House Minority Leader Scott Pelath, D-Michigan City, said Pence had a chance to "douse the flames" on the gay marriage debate, but did not. Instead, Pelath said, the governor seemed more concerned about protecting his political career - noting the marriage issue could cloud his chances if it shows up with him on a potential 2016 ballot.
"He wants finality before the 2016 election. That's what he really means," he said.
Pelath criticized Pence for offering "small, symbolic solutions" to real problems such as low wages and unemployment.
"Mike Pence believes a governor should do very little, and he's succeeding," Pelath said after the speech. "His solutions are simply not equal to the tasks ahead."
Pence asked lawmakers to support his plans to phase out the state's business personal property tax, expand charter schools, launch a new scholarship program allowing low-income children to attend preschool and create a tax credit to promote adoption.
The General Assembly's top Republicans - House Speaker Brian Bosma and Senate President Pro Tem David Long - sung the governor's praises during a news conference following the speech. Both oversee supermajorities of Republicans in their respective chambers.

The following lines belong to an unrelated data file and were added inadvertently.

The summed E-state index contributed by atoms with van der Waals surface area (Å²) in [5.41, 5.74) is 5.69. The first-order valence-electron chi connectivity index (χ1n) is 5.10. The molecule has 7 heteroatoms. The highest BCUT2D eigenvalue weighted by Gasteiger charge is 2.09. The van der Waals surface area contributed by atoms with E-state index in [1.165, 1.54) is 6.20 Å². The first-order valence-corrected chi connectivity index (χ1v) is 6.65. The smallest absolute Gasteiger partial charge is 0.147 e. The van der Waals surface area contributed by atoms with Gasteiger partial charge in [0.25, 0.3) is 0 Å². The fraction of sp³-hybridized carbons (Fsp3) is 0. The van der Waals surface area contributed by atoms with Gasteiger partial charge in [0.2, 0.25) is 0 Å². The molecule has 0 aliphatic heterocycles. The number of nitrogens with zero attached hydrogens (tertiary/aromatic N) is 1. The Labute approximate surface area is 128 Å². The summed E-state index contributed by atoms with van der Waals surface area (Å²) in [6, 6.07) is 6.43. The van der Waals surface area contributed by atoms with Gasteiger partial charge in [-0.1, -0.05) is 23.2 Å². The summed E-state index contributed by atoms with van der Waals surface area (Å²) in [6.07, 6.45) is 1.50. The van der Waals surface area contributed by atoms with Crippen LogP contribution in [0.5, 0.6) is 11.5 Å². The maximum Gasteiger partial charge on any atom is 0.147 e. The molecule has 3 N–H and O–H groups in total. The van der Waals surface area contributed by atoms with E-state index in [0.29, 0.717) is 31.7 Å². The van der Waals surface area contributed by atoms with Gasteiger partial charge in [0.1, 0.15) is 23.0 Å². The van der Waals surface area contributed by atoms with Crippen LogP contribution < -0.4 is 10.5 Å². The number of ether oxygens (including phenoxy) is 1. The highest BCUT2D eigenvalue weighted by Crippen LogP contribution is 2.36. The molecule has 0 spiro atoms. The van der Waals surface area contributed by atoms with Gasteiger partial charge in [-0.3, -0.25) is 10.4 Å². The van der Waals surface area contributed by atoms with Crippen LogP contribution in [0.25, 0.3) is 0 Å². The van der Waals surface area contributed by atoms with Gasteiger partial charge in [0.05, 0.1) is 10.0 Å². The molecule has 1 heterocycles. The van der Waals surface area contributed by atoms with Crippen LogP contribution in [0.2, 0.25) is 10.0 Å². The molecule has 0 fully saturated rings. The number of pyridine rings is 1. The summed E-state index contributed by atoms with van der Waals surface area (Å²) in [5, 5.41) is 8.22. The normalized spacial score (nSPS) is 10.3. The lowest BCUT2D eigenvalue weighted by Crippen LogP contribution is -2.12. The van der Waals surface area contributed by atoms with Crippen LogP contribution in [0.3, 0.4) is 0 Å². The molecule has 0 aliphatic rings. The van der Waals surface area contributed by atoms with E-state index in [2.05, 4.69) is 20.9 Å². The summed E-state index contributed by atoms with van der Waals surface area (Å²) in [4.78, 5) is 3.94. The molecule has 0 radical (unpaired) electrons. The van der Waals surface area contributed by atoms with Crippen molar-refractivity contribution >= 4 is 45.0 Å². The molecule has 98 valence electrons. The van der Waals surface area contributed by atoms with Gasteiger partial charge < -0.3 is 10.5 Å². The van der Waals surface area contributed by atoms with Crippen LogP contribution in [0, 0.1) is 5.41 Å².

"It was confirmation for my team that we have a lot of the same goals," Bosma said. "Really all of us have the same goals. But we're pointed in the same direction on some of those solutions as well, with road funding and focus on early childhood education, continued smart tax reform and worker training."
Pence made no direct mention of the tensions this past fall involving Democratic schools Superintendent Glenda Ritz, his office and the members of the State Board of Education. Instead he thanked Ritz and the board members and led a standing ovation for Ritz.